It has become clear that increasing road infrastructure levels will not cater for the transport demands of urbanised areas and that funds have not been invested in transport areas that deliver the most value. Let’s look at some case studies that demonstrate what happens when investment is placed in roads versus public transport.
Spending money to ‘just build more roads’ sums up the approach of many cities when dealing with increasing congestion in the 20th century. Increased populations and motor vehicle caused increased traffic congestion, and the solution was to build more roads. This scenario causes governments to undertake large and expensive road infrastructure projects. However, because of what economists call ‘induced demand’, these new roads become heavily congested again in a short period.
Economists Matthew Turner and Giles Duranton  examined this issue in 2009 and discovered a nearly perfect one to one relationship between road infrastructure and car use. If a city increased its road capacity by 10%, car numbers on those roads also went up by 10%.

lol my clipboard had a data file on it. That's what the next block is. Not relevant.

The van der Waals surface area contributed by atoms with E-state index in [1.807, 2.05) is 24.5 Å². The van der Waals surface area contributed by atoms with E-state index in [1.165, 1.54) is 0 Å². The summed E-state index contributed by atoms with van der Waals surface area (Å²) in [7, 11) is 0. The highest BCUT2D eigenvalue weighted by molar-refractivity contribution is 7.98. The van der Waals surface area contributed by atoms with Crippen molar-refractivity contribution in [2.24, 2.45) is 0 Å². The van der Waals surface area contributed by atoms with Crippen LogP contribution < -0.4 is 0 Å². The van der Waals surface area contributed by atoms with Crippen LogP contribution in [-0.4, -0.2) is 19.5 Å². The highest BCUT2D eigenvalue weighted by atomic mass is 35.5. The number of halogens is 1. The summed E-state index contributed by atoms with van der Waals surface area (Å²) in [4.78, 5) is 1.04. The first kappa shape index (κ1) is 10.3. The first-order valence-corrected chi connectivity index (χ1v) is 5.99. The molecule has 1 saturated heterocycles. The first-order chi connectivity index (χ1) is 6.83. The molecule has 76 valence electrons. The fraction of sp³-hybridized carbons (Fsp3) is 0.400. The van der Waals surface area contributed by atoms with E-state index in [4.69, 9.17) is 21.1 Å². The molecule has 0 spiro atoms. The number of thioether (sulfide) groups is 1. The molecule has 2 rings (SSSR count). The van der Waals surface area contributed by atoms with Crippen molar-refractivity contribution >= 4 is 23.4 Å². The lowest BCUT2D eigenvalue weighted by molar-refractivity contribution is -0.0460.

When identifying the congestion problem, many cities have tried to shift demand. Roads are usually underutilised at night and overused during peak commute times in the morning and afternoon. If cities could shift some peak-time demand to underutilised off-peak periods, this might be a solution. There are three main methods used to change this demand: congestion charges, increasing parking costs, and increasing car ownership costs – either by raising car prices or vehicle registration costs.
Congestion charges (one form of ITS) are applied when people use their private car during peak times. Drivers are charged a fee for driving their car at a certain time of day in a certain area. This incentivizes people to only use their cars during off-peak periods, or shift modes and use public transport during peak periods. London and Singapore are noted for implementing congestion charges, which has encouraged uptake in public transport and reduced private car use during peak times. There has been a large increase in public transport patronage in both cities, including bus ridership numbers.